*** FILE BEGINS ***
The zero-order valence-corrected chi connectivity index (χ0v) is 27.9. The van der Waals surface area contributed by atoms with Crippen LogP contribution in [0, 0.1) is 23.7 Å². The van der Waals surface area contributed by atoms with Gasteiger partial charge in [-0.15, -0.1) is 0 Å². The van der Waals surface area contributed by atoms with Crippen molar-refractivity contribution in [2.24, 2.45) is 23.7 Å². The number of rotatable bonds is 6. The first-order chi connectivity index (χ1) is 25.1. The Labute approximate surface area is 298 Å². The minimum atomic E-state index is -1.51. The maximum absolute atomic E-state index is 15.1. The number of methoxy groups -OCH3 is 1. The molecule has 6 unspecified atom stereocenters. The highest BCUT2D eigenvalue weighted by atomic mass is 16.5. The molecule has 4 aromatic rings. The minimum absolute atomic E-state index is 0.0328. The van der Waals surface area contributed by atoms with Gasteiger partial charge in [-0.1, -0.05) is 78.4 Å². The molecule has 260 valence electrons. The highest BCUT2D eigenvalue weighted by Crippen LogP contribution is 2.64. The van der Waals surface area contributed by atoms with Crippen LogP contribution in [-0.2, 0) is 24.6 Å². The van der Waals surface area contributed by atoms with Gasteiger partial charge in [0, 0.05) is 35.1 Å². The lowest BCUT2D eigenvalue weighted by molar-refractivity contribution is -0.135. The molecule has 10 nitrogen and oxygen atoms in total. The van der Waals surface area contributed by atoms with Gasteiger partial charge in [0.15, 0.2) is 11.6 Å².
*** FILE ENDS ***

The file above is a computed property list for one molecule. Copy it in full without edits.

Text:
The zero-order valence-corrected chi connectivity index (χ0v) is 27.9. The van der Waals surface area contributed by atoms with Crippen LogP contribution in [0, 0.1) is 23.7 Å². The van der Waals surface area contributed by atoms with Gasteiger partial charge in [-0.15, -0.1) is 0 Å². The van der Waals surface area contributed by atoms with Crippen molar-refractivity contribution in [2.24, 2.45) is 23.7 Å². The number of rotatable bonds is 6. The first-order chi connectivity index (χ1) is 25.1. The Labute approximate surface area is 298 Å². The minimum atomic E-state index is -1.51. The maximum absolute atomic E-state index is 15.1. The number of methoxy groups -OCH3 is 1. The molecule has 6 unspecified atom stereocenters. The highest BCUT2D eigenvalue weighted by atomic mass is 16.5. The molecule has 4 aromatic rings. The minimum absolute atomic E-state index is 0.0328. The van der Waals surface area contributed by atoms with Gasteiger partial charge in [-0.1, -0.05) is 78.4 Å². The molecule has 260 valence electrons. The highest BCUT2D eigenvalue weighted by Crippen LogP contribution is 2.64. The van der Waals surface area contributed by atoms with Crippen LogP contribution in [-0.2, 0) is 24.6 Å². The van der Waals surface area contributed by atoms with Gasteiger partial charge in [0, 0.05) is 35.1 Å². The lowest BCUT2D eigenvalue weighted by molar-refractivity contribution is -0.135. The molecule has 10 nitrogen and oxygen atoms in total. The van der Waals surface area contributed by atoms with Gasteiger partial charge in [0.15, 0.2) is 11.6 Å².